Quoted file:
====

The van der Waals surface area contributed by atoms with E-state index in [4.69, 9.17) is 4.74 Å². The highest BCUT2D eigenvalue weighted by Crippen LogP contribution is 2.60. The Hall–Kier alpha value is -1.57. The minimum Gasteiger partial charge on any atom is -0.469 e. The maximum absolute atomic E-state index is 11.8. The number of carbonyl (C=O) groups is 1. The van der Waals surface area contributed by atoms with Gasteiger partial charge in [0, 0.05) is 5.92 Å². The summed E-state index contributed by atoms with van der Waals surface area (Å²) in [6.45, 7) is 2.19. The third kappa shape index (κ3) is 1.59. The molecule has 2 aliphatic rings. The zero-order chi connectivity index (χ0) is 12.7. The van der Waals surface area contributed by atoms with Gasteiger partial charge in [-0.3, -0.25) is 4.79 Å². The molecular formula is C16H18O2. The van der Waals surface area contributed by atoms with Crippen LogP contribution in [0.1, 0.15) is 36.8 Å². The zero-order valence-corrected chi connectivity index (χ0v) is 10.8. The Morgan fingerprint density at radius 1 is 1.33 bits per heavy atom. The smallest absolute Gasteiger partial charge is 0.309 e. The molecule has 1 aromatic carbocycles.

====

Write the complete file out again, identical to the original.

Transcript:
The van der Waals surface area contributed by atoms with E-state index in [4.69, 9.17) is 4.74 Å². The highest BCUT2D eigenvalue weighted by Crippen LogP contribution is 2.60. The Hall–Kier alpha value is -1.57. The minimum Gasteiger partial charge on any atom is -0.469 e. The maximum absolute atomic E-state index is 11.8. The number of carbonyl (C=O) groups is 1. The van der Waals surface area contributed by atoms with Gasteiger partial charge in [0, 0.05) is 5.92 Å². The summed E-state index contributed by atoms with van der Waals surface area (Å²) in [6.45, 7) is 2.19. The third kappa shape index (κ3) is 1.59. The molecule has 2 aliphatic rings. The zero-order chi connectivity index (χ0) is 12.7. The van der Waals surface area contributed by atoms with Gasteiger partial charge in [-0.3, -0.25) is 4.79 Å². The molecular formula is C16H18O2. The van der Waals surface area contributed by atoms with Crippen LogP contribution in [0.1, 0.15) is 36.8 Å². The zero-order valence-corrected chi connectivity index (χ0v) is 10.8. The Morgan fingerprint density at radius 1 is 1.33 bits per heavy atom. The smallest absolute Gasteiger partial charge is 0.309 e. The molecule has 1 aromatic carbocycles.